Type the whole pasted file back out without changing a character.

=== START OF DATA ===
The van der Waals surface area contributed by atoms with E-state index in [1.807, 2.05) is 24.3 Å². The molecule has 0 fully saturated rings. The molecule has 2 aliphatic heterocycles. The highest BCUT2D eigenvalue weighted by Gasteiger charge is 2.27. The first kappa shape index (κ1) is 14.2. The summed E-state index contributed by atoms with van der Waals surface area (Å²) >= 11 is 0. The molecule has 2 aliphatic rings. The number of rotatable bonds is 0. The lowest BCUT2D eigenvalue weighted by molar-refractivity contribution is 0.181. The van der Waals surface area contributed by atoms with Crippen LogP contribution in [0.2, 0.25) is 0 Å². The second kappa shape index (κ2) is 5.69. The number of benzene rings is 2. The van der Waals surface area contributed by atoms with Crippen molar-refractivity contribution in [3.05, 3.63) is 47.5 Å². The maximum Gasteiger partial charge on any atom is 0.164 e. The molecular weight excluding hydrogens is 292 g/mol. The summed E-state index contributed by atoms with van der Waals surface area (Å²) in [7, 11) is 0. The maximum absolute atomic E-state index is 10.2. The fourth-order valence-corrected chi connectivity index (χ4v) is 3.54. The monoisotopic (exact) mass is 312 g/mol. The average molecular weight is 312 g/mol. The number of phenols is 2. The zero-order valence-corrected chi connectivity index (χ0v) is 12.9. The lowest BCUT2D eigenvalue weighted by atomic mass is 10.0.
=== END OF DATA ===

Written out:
The van der Waals surface area contributed by atoms with E-state index in [1.807, 2.05) is 24.3 Å². The molecule has 0 fully saturated rings. The molecule has 2 aliphatic heterocycles. The highest BCUT2D eigenvalue weighted by Gasteiger charge is 2.27. The first kappa shape index (κ1) is 14.2. The summed E-state index contributed by atoms with van der Waals surface area (Å²) >= 11 is 0. The molecule has 2 aliphatic rings. The number of rotatable bonds is 0. The lowest BCUT2D eigenvalue weighted by molar-refractivity contribution is 0.181. The van der Waals surface area contributed by atoms with Crippen LogP contribution in [0.2, 0.25) is 0 Å². The second kappa shape index (κ2) is 5.69. The number of benzene rings is 2. The van der Waals surface area contributed by atoms with Crippen molar-refractivity contribution in [3.05, 3.63) is 47.5 Å². The maximum Gasteiger partial charge on any atom is 0.164 e. The molecular weight excluding hydrogens is 292 g/mol. The summed E-state index contributed by atoms with van der Waals surface area (Å²) in [7, 11) is 0. The maximum absolute atomic E-state index is 10.2. The fourth-order valence-corrected chi connectivity index (χ4v) is 3.54. The monoisotopic (exact) mass is 312 g/mol. The average molecular weight is 312 g/mol. The number of phenols is 2. The zero-order valence-corrected chi connectivity index (χ0v) is 12.9. The lowest BCUT2D eigenvalue weighted by atomic mass is 10.0.